The principle of freedom was more important than the pleasure of enough flour. “Just don’t give up on us,” they asked. The Soviets had offered the Berliners food rations but they would not capitulate.

In Gail’s own words: “One day in July 1948 I met 30 kids at the barbed wire fence at Tempelhof in Berlin. They were so excited. All I had was two sticks of gum. I broke them in two and passed them through the barbed wire. The result was unbelievable. Those with the gum tore off strips of the wrapper and gave them to the others. Those with the strips put them to their noses and smelled the tiny fragrance. The expression of pleasure was unmeasurable.

“I was so moved by what I saw and their incredible restraint that I promised them I would drop enough gum for each of them the next day as I came over their heads to land. They would know my plane because I would wiggle the wings as I came over the airport.

“When I got back to base I attached gum and even chocolate bars to three handkerchief parachutes. We wiggled the wings and delivered the goods the next day. What a jubilant celebration.”

From Moment to Movement: Col. Halvorsen enlisted the help of others and the candy drops grew. Soon letters began coming in.

In Gail’s own words: “A little girl, Mercedes, wrote that I scared her chickens as I flew in to land but it was OK if I dropped the goodies where the white chickens were. ‘When you see the white chickens, drop it there. I don’t care if it scares them.’ I couldn’t find her chickens so I mailed her chocolate and gum through the Berlin mail.

“Twenty two years later, 1970, I was assigned as the commander of Tempelhof. One letter kept asking us to come to dinner. In 1972 we accepted. The lady of the house handed me a letter dated November 1948. It said, ‘Dear Mercedes I can’t find your chickens. I hope this is OK. Your Chocolate Uncle.’ I had attached a box of candy and gum. The lady said, ‘I am Mercedes step over here and I will show you where the chickens were.'”

In Gail’s own words: “My experience in the Airlift taught me that gratitude, hope, and service before self can bring happiness to the soul when the opposite brings despair. Because not one of 30 children begged for chocolate, thousands of children in Berlin received over 20 tons of chocolate, gum and other goodies, delivered on the ground, or dropped from C-54 Skymaster aircraft over a 14 month period.”

Gail’s Legacy of Service: The airlift taught Gail to look outside himself and find ways to bring hope to others. The Foundation continues that legacy by bringing his principles of gratitude and service before self to schools and community organizations throughout the valley, along with giving students opportunities in STEM and aviation education.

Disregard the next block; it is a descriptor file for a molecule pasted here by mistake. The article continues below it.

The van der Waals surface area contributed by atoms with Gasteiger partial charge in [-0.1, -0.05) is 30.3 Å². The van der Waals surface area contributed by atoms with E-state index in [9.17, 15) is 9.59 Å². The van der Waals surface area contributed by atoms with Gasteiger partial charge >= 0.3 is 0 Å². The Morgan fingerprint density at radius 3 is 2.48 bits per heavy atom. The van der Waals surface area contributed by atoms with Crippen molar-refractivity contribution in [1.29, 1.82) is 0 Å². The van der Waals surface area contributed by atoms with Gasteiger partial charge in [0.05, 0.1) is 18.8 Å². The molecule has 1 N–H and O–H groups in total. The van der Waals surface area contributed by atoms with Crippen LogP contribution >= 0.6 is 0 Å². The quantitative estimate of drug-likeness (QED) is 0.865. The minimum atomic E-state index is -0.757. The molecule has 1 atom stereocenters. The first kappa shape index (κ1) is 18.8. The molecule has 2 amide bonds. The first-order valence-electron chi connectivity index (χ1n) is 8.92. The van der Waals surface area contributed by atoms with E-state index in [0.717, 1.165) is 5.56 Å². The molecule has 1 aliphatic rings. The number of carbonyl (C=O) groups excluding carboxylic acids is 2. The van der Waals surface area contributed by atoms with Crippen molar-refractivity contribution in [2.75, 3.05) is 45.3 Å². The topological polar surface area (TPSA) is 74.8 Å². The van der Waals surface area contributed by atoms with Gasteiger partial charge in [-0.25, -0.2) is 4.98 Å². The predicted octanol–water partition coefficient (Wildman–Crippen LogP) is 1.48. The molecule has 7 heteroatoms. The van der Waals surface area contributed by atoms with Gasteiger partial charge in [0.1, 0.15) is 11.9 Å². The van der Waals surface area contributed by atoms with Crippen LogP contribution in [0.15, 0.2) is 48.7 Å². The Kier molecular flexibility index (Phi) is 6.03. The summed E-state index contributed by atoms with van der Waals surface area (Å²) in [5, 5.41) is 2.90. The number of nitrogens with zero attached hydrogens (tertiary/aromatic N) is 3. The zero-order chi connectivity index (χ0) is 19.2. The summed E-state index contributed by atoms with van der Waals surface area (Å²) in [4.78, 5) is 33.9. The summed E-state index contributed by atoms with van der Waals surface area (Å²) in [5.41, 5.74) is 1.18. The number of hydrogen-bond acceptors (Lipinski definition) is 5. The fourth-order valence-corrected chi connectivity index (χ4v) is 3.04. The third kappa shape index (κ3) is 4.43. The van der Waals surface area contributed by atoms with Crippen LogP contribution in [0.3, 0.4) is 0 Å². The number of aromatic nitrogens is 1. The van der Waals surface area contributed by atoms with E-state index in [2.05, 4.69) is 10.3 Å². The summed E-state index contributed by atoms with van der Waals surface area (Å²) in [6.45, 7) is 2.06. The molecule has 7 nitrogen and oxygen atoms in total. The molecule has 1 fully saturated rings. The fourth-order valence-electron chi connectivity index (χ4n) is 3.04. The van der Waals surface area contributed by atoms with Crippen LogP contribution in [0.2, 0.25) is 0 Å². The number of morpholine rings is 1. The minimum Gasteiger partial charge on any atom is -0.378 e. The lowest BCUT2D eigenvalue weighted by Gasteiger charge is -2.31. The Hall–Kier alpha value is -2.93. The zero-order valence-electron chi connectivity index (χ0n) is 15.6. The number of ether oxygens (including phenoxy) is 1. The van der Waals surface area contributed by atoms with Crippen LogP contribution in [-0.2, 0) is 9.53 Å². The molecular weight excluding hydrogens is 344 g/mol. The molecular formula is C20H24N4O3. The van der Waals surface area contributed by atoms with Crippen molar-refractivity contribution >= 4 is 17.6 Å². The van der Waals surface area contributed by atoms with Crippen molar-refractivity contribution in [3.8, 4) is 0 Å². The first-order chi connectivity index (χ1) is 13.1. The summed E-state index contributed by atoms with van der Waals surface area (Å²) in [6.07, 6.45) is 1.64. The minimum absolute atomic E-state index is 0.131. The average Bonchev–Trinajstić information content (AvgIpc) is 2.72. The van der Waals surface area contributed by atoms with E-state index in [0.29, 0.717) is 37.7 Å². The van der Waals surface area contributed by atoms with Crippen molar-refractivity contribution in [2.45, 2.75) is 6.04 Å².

Learn more about our Principles Programs here.

Learn more about our Education Programs here.

100 years old and still going strong!

Retrospective from The Berlin Candy Bomber:

“As I look back at ‘Operation Little Vittles’ and the years that have followed there is one human characteristic above all others that gave it birth… the silent gratitude of the children at a barbed wire fence in Berlin, July, 1948. They did not beg for chocolate. Flour meant freedom. Because not one child begged, thousands received over 21 tons of candy from the sky and delivered on the ground, over the next 14 months.

Other events are memorable: the excitement as the children chased the parachutes, the letters with heart-given messages, the drawings, the gifts to crew members on the flight line, the assignment in 1970 for four years as Commander of Tempelhof Central Airport—a direct result of the Operation, the personal gifts of many descriptions including two Arabian stallions, the personal contact with Peter and Mercedes Wild and Berlin children now grown, and flying with Tim Chopp and crew in The Spirit of Freedom since 1994, including the trip to Europe in 1998 for 69 days.

In man’s search for fulfillment and happiness, material rewards pale compared to the importance of gratitude, integrity and service before self. Gratitude brings unexpected special blessings, communication is facilitated, understanding is accomplished and progress accelerated. Gratitude, integrity and service to the unfortunate provide more rewards than all things material. They are the foundation upon which hope is born. They provide the strength by which hope endures.

A victim of the Blockade once told me. ‘Without hope the soul dies.’ The Airlift with its dried eggs, dried potatoes, dried milk, coal and even chocolate meant hope for freedom. Freedom was more important than a full stomach or a rare treat. It was hope, not the flour, that gave the West Berliners the strength to carry on. That hope came to full fruition with the fall of the Berlin Wall and the reunification of Germany in 1989/1990. The Americans, British, French, and Germans prevailed. Air crews, ground crews, and sea crews did the job!

It is one of the core values of the United States Air Force. Today the Air Mobility Command, in the Airlift tradition, launches a mission of mercy every 90 seconds somewhere around the world. The American flag on the aircraft tail is the symbol of hope to those in deep despair from whatever the source of oppression.”